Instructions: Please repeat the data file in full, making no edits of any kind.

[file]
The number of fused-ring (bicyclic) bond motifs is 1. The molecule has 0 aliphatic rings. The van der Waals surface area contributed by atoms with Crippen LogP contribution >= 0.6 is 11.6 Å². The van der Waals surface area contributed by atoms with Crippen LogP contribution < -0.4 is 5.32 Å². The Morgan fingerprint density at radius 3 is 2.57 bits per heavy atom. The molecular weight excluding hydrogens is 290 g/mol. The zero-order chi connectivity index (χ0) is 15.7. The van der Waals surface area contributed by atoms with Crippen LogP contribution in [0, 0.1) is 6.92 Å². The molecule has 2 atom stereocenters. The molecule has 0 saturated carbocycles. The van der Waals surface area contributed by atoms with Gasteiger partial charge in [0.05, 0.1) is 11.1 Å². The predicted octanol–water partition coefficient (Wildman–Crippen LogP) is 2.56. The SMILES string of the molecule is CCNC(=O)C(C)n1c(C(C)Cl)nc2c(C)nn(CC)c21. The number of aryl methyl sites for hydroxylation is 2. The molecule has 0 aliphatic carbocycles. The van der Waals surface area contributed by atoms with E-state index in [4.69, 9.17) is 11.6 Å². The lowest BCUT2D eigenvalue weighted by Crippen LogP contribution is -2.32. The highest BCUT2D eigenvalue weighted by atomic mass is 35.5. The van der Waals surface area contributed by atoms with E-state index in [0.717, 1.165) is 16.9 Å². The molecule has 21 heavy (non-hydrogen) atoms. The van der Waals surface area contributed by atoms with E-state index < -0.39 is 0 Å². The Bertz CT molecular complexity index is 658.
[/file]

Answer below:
The number of fused-ring (bicyclic) bond motifs is 1. The molecule has 0 aliphatic rings. The van der Waals surface area contributed by atoms with Crippen LogP contribution >= 0.6 is 11.6 Å². The van der Waals surface area contributed by atoms with Crippen LogP contribution < -0.4 is 5.32 Å². The Morgan fingerprint density at radius 3 is 2.57 bits per heavy atom. The molecular weight excluding hydrogens is 290 g/mol. The zero-order chi connectivity index (χ0) is 15.7. The van der Waals surface area contributed by atoms with Crippen LogP contribution in [0, 0.1) is 6.92 Å². The molecule has 2 atom stereocenters. The molecule has 0 saturated carbocycles. The van der Waals surface area contributed by atoms with Gasteiger partial charge in [0.05, 0.1) is 11.1 Å². The predicted octanol–water partition coefficient (Wildman–Crippen LogP) is 2.56. The SMILES string of the molecule is CCNC(=O)C(C)n1c(C(C)Cl)nc2c(C)nn(CC)c21. The number of aryl methyl sites for hydroxylation is 2. The molecule has 0 aliphatic carbocycles. The van der Waals surface area contributed by atoms with E-state index in [4.69, 9.17) is 11.6 Å². The lowest BCUT2D eigenvalue weighted by Crippen LogP contribution is -2.32. The highest BCUT2D eigenvalue weighted by atomic mass is 35.5. The van der Waals surface area contributed by atoms with E-state index in [0.717, 1.165) is 16.9 Å². The molecule has 21 heavy (non-hydrogen) atoms. The van der Waals surface area contributed by atoms with E-state index < -0.39 is 0 Å². The Bertz CT molecular complexity index is 658.